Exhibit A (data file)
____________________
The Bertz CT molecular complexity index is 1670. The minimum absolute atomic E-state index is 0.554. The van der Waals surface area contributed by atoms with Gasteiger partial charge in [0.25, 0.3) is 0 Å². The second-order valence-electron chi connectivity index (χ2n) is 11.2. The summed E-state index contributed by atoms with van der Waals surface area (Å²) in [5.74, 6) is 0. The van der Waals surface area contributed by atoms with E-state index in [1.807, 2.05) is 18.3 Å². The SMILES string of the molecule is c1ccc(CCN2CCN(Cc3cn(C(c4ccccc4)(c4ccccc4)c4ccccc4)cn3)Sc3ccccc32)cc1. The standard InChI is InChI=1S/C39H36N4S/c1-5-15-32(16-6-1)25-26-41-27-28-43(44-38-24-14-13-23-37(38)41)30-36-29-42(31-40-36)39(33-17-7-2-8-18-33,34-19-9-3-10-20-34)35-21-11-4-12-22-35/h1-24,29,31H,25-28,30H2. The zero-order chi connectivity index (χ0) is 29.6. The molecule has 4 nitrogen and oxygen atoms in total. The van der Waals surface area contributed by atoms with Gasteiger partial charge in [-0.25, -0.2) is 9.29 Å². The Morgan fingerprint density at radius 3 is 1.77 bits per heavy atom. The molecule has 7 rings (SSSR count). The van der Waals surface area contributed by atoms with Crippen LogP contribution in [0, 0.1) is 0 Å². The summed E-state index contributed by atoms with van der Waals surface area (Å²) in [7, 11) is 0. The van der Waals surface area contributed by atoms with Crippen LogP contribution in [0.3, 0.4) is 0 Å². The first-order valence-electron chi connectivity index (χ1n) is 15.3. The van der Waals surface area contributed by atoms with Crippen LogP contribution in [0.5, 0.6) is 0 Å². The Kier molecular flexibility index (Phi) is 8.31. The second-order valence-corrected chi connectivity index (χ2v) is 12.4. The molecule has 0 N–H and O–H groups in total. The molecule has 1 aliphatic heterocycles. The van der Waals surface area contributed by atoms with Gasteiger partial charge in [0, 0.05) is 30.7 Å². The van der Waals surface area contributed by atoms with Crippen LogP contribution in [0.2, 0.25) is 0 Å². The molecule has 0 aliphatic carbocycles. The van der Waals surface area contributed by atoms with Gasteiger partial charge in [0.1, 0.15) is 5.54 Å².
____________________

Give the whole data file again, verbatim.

The Bertz CT molecular complexity index is 1670. The minimum absolute atomic E-state index is 0.554. The van der Waals surface area contributed by atoms with Gasteiger partial charge in [0.25, 0.3) is 0 Å². The second-order valence-electron chi connectivity index (χ2n) is 11.2. The summed E-state index contributed by atoms with van der Waals surface area (Å²) in [5.74, 6) is 0. The van der Waals surface area contributed by atoms with E-state index in [1.807, 2.05) is 18.3 Å². The SMILES string of the molecule is c1ccc(CCN2CCN(Cc3cn(C(c4ccccc4)(c4ccccc4)c4ccccc4)cn3)Sc3ccccc32)cc1. The standard InChI is InChI=1S/C39H36N4S/c1-5-15-32(16-6-1)25-26-41-27-28-43(44-38-24-14-13-23-37(38)41)30-36-29-42(31-40-36)39(33-17-7-2-8-18-33,34-19-9-3-10-20-34)35-21-11-4-12-22-35/h1-24,29,31H,25-28,30H2. The zero-order chi connectivity index (χ0) is 29.6. The molecule has 4 nitrogen and oxygen atoms in total. The van der Waals surface area contributed by atoms with Gasteiger partial charge in [-0.25, -0.2) is 9.29 Å². The Morgan fingerprint density at radius 3 is 1.77 bits per heavy atom. The molecule has 7 rings (SSSR count). The van der Waals surface area contributed by atoms with Crippen LogP contribution in [0, 0.1) is 0 Å². The summed E-state index contributed by atoms with van der Waals surface area (Å²) in [7, 11) is 0. The van der Waals surface area contributed by atoms with Crippen LogP contribution in [0.3, 0.4) is 0 Å². The first-order valence-electron chi connectivity index (χ1n) is 15.3. The van der Waals surface area contributed by atoms with Crippen LogP contribution in [0.5, 0.6) is 0 Å². The Kier molecular flexibility index (Phi) is 8.31. The second-order valence-corrected chi connectivity index (χ2v) is 12.4. The molecule has 0 N–H and O–H groups in total. The molecule has 1 aliphatic heterocycles. The van der Waals surface area contributed by atoms with Gasteiger partial charge in [0, 0.05) is 30.7 Å². The van der Waals surface area contributed by atoms with Crippen LogP contribution in [0.2, 0.25) is 0 Å². The molecule has 0 aliphatic carbocycles. The van der Waals surface area contributed by atoms with Gasteiger partial charge in [0.1, 0.15) is 5.54 Å².